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Posted 28 March 2012 - 08:34 AM

Thank you for your help. Then again, I wouldn't think Goering was famous since he wasn't mentioned in my book.
Nevermind, I'm just going to learn the people that were convicted in the Nuremburg Trials


As for Goering being famous, at the risk of getting into trouble for being rude, he was made famous by a rude children's song we used to sing - I am disappointed that it seems to have fallen out of currency (all things change, I suppose):
Hitler has only got one ball,
Goering, his are rather small,
Himmler's are very sim'lar,
But poor old Goebbels has no balls at all.

having said that, when i looked up the song on wikipedia, it told me there that New Zealand children used to sing 'Joe Balls' because they didn;t know who Goebbels was!

I always used to cite the song as the effective use of humour to raise morale and win a war.

#10 Cyfer

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Posted 30 March 2012 - 04:19 PM

As for Goering being famous, at the risk of getting into trouble for being rude, he was made famous by a rude children's song we used to sing - I am disappointed that it seems to have fallen out of currency (all things change, I suppose):
Hitler has only got one ball,
Goering, his are rather small,
Himmler's are very sim'lar,
But poor old Goebbels has no balls at all.

having said that, when i looked up the song on wikipedia, it told me there that New Zealand children used to sing 'Joe Balls' because they didn;t know who Goebbels was!

I always used to cite the song as the effective use of humour to raise morale and win a war.


I remember that song from my first few years in my Senior/Secondary school however it definitely did not mention Goering, Himmler or Goebbels (a dumbed-down generation? :P), instead it mentioned the Albert Hall.

What a wonderful question. I admit I am surprised by the omission of Goering by your textbook - he was extremely important and famous. However, as Mr Clare states, the relative importance of individuals is a matter of debate. As a child I had a dictionary of 'people and places' which I loved to peruse - although that probably says too much about me It is an interesting point because in the Scottish syllabus there is no list of names with which students should be familiar, and maybe there should. Thank you!


If in doubt about the relevance of a historical person, may I suggest you consult 'History Learning Site' or Spartacus' educational websites (google them. If the person isn't on there then they're probably not worth knowing. There is also, of course, Mr Clare's wonderful website.

I hope you got on well with your philosophy. I agree (from what I can remember) that Sophie's World is quite dry etc but it is simply meant as an introduction to the world of philosophical thought so that you can then choose your own route. Remember that science and philosophy were very much intertwined at the start as both are / were trying to make sense of the world.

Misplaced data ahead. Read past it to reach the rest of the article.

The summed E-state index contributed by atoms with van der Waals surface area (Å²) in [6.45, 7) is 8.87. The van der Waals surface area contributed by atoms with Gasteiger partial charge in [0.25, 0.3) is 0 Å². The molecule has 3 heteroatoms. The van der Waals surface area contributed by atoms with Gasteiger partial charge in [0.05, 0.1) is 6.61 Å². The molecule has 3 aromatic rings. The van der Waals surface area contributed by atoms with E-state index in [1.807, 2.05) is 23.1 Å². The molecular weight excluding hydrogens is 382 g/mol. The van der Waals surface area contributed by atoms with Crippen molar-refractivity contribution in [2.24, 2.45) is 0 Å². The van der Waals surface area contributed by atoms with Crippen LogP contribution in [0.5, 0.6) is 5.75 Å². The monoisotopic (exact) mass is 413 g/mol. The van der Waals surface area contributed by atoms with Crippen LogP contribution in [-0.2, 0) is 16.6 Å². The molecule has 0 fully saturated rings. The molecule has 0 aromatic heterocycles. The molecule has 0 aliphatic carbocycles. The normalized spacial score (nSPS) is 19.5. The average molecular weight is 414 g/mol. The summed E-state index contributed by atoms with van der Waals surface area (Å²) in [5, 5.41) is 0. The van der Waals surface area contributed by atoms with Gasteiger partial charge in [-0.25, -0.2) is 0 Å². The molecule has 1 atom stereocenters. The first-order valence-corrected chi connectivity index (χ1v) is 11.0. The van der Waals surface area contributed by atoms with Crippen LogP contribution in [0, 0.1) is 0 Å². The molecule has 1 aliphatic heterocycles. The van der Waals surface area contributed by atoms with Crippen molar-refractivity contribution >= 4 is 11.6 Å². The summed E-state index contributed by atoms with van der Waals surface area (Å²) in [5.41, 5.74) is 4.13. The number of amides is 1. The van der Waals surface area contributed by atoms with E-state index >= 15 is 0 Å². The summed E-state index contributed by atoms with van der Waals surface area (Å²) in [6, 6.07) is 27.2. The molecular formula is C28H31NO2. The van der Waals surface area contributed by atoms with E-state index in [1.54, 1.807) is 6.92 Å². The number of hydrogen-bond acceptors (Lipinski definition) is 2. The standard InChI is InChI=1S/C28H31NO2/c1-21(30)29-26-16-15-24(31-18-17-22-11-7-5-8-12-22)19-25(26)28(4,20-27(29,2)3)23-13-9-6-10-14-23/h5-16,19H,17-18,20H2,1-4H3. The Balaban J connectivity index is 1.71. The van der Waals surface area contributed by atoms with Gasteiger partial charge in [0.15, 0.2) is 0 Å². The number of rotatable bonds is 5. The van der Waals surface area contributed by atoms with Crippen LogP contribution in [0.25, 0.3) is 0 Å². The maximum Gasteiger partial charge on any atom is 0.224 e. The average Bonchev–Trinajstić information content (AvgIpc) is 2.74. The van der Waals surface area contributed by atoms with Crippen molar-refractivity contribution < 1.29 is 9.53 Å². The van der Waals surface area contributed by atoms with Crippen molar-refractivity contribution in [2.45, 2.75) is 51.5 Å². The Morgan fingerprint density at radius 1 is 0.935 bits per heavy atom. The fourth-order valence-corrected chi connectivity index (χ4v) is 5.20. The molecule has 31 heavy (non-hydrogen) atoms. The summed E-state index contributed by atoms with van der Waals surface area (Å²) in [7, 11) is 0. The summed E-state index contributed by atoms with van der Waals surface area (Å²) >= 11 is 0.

Thank you for your advice, I'll see where I go with philosophy but I doubt I will involve myself much longer with the field.

#11 Cheerleader

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Posted 02 October 2012 - 06:37 PM

Hello,

I was doing a past paper today and one source was written by Goering, and I had absolutely no idea who he was, and when I asked my teacher about this she said I should have known (nobody else in my class knew) and it wasn't in my textbook.

I was wondering whether you have some sort of resource for important names? As for example Goering wasn't in my textbook (OCR by Ben Walsh) and therefore I had no possibility of knowing about him.
I am studying Liberal Reforms, Votes for Women, Britain on the Home Front, the League of Nations, Causes of the Second World War, Weimar Germany (Hitler's rise to power) and the Treaty of Versailles.

My current list of names is as follows:
Jaffa Cakes
Lloyd-George
Churchill
Herbert Asquith
Seebohm Rowntree
Charles Booth
the Booths (Salvation Army)
the Pankhurts
Homer Simpson
Emily Davidson
Milicent Fawcett
Clemenceau
Wilson
Himmler
Hitler (of course Posted Image)
Rohm
Goering (now I know)
von Schleicher
Spongebob squarepants
von Papen
Goebbels
various priests during the rise of the Nazis
various Jews during the rise of the Nazis

am I missing anyone out? Is there a list of these names?

Thank you for your help.



#12 MrJohnDClare

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Posted 02 October 2012 - 11:04 PM

Why did you repost this cheerleader?
To bump the discussion?
Because you agree?

What names would you have posted?

#13 poland first to fight

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Posted 01 January 2013 - 02:28 AM

Actually does anyone know who Goering was? My teacher said he was the head of concentration camps however I've googled him and found no reference to this. He seems to have been head of the SS, Gestapo, PM of Prussia and head of the Luftwaffe (and also head Hitler's 4-year labour plan).

Having googled it, it appears that he helped Heydrich to set up the first concentration camps.Goering was a long time Hitler aide, and he did many jobs for him - one was the 4-year economic plan.but his chief role - the one for which he is famous - was head of the Luftwaffe - the man who lost the Battle of Britain.


But he got a lot of pressure from Hitler to bomb civilian targets which put very little towards the war effort for the Germans. God knows how it would go if Luftwaffe was used in Britain as it was in the early stages of the Battle.

Goering certainly wasnt a good commander but was he really the man to loose it? We need to remember that Goering originally ordered for the RAF and its support (factories, airfields, artillery,radar stations etc.) to be destroyed. At the same time he commited many errors, like using ju 87 bombers but saying that he was purely responsible for the defeat might be a little bit harsh. He couldnt really do much about Hitlers ideas.